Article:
Merge Examples The following discusses various implementations of a merge. The examples assume that new data for the dimension table products is propagated to the data warehouse and has to be either inserted or updated. The table products_delta has the same structure as products.

Example 14 Merge Operation Using SQL

Transformation Using Multitable INSERT
Many times, external data sources have to be segregated based on logical attributes for insertion into different target objects. It's also frequent in data warehouse environments to fan out the same source data into several target objects. Multitable inserts provide a new SQL statement for these kinds of transformations, where data can either end up in several or exactly one target, depending on the business transformation rules.This insertion can be done conditionally based on business rules or unconditionally.

It offers the benefits of the INSERT ... SELECT statement when multiple tables are involved as targets. In doing so, it avoids the drawbacks of the two obvious alternatives. You either had to deal with independent INSERT … SELECT statements, thus processing the same source data n times and increasing the transformation workload times. Alternatively, you had to choose a procedural approach with a per-row determination how to handle the insertion. This solution lacked direct access to high-speed access paths available in SQL.

As with the existing INSERT ... SELECT statement, the new statement can be parallelized and used with the direct-load mechanism for faster performance.

Example 14–2 Unconditional Insert

The following statement aggregates the transactional sales information, stored in sales_activity_direct, on a per daily base and inserts into both the sales and the costs fact table for the current day.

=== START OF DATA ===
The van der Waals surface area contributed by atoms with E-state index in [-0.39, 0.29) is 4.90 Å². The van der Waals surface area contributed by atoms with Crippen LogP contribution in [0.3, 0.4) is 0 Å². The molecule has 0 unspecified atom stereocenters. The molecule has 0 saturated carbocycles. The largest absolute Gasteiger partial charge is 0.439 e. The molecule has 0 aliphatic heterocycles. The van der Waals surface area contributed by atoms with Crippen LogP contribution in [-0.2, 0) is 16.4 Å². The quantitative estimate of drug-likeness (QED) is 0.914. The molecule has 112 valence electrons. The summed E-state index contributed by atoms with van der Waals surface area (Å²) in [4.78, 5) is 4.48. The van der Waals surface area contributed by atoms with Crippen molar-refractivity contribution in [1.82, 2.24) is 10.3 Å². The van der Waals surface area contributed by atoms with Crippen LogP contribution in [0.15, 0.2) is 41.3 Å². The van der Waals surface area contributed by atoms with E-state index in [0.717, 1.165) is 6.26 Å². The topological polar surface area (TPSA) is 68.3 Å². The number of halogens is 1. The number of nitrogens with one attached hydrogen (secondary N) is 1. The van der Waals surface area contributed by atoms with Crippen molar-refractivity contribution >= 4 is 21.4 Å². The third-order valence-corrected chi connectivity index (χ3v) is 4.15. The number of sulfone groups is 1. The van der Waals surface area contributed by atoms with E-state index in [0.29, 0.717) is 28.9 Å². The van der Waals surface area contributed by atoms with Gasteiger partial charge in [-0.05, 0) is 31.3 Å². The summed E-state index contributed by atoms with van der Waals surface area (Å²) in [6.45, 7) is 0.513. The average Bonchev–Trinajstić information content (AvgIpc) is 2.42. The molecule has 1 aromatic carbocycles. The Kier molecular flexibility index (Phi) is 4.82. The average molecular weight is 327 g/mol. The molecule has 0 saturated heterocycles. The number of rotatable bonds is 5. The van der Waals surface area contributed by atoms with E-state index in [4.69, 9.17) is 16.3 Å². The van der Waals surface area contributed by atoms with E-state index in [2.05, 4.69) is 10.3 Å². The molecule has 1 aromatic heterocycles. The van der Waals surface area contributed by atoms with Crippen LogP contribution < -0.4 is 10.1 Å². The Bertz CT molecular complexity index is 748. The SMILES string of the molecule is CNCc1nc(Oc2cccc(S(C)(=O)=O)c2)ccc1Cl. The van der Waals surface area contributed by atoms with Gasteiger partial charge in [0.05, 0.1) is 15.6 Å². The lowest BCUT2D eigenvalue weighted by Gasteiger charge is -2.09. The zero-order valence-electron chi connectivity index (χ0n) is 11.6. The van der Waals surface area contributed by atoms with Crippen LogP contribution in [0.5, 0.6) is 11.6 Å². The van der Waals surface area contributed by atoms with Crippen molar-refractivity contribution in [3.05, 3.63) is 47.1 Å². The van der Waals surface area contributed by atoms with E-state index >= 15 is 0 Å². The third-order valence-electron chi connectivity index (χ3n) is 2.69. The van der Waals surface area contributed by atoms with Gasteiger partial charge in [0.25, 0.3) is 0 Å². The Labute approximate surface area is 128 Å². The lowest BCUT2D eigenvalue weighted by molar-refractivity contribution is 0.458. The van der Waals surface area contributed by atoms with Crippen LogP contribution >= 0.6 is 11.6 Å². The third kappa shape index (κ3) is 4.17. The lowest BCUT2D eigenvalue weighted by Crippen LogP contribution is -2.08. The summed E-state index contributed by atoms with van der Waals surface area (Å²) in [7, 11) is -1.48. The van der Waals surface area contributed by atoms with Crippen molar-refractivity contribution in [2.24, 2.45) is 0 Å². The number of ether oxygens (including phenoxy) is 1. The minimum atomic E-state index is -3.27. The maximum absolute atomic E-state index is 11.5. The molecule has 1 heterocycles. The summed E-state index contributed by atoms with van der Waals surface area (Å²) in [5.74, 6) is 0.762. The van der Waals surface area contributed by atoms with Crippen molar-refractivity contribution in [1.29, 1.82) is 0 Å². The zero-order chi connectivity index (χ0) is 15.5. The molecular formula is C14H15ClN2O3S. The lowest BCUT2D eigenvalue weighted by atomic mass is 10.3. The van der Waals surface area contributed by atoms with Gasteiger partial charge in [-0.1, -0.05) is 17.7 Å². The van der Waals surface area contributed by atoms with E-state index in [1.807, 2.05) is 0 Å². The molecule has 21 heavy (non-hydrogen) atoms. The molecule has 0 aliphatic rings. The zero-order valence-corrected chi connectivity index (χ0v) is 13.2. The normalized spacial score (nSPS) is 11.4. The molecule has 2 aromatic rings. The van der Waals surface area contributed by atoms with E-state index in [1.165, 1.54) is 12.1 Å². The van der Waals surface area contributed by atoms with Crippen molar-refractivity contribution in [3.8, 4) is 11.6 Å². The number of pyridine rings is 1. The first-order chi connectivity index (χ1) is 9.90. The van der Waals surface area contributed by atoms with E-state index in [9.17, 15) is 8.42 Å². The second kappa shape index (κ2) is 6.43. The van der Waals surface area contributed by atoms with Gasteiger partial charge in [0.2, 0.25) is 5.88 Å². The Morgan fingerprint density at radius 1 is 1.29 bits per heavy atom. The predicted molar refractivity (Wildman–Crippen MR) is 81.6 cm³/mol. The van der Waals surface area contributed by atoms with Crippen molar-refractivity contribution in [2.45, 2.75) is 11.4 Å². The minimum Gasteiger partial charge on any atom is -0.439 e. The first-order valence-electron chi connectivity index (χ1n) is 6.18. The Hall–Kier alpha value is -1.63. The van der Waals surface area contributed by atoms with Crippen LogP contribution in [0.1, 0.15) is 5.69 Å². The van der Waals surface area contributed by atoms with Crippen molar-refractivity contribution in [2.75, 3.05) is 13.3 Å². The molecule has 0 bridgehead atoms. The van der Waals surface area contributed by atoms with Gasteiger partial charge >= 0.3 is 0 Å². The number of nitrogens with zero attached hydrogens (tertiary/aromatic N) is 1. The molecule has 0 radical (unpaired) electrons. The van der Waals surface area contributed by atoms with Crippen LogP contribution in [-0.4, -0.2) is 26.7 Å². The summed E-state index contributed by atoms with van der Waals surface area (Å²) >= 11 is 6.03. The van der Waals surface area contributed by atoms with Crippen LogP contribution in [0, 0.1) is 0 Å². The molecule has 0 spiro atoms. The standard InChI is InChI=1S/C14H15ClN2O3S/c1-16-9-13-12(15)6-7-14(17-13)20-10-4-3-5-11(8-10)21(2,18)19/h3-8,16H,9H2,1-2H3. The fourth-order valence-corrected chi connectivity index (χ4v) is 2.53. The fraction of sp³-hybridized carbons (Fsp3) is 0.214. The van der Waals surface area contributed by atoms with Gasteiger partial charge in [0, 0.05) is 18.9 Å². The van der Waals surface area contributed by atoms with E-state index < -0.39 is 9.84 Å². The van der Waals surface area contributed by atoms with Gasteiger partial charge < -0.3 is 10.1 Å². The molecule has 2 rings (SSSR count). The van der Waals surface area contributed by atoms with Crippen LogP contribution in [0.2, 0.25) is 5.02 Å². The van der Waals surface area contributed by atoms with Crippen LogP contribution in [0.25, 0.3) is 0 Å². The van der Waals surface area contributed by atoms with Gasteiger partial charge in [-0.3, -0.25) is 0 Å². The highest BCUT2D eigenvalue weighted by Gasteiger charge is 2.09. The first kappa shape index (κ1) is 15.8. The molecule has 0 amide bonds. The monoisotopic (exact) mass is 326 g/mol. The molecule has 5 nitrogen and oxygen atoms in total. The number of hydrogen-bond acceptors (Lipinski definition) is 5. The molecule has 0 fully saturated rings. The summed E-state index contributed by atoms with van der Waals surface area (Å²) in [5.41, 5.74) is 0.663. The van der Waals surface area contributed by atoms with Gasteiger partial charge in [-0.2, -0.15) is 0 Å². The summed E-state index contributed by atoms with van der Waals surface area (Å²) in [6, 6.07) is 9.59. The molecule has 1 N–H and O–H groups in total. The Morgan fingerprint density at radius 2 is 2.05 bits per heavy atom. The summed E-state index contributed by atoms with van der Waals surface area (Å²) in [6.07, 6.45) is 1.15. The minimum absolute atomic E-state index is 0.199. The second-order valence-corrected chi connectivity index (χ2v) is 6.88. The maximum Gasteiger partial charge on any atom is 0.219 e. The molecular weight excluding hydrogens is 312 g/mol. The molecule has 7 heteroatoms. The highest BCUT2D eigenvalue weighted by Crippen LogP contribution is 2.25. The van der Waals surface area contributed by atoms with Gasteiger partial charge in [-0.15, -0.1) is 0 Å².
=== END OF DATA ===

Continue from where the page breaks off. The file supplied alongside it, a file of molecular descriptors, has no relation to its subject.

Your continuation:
Example 14–3 Conditional ALL Insert

The following statement inserts a row into the sales and costs tables for all sales transactions with a valid promotion and stores the information about multiple identical orders of a customer in a separate table cum_sales_activity. It is possible two rows will be inserted for some sales transactions, and none for others.

Example 14–4 Conditional FIRST Insert

The following statement inserts into an appropriate shipping manifest according to the total quantity and the weight of a product order. An exception is made for high value orders, which are also sent by express, unless their weight classification is not too high. It assumes the existence of appropriate tables large_freight_shipping, express_shipping, and default_shipping.

Example 14–5 Mixed Conditional and Unconditional Insert

The following example inserts new customers into the customers table and stores all new customers with cust_credit_limit higher then 4500 in an additional, separate table for further promotions.

Transformation Using PL/SQL
In a data warehouse environment, you can use procedural languages such as PL/SQL to implement complex transformations in the Oracle Database. Whereas CTAS operates on entire tables and emphasizes parallelism, PL/SQL provides a row-based approached and can accommodate very sophisticated transformation rules. For example, a PL/SQL procedure could open multiple cursors and read data from multiple source tables, combine this data using complex business rules, and finally insert the transformed data into one or more target table. It would be difficult or impossible to express the same sequence of operations using standard SQL statements.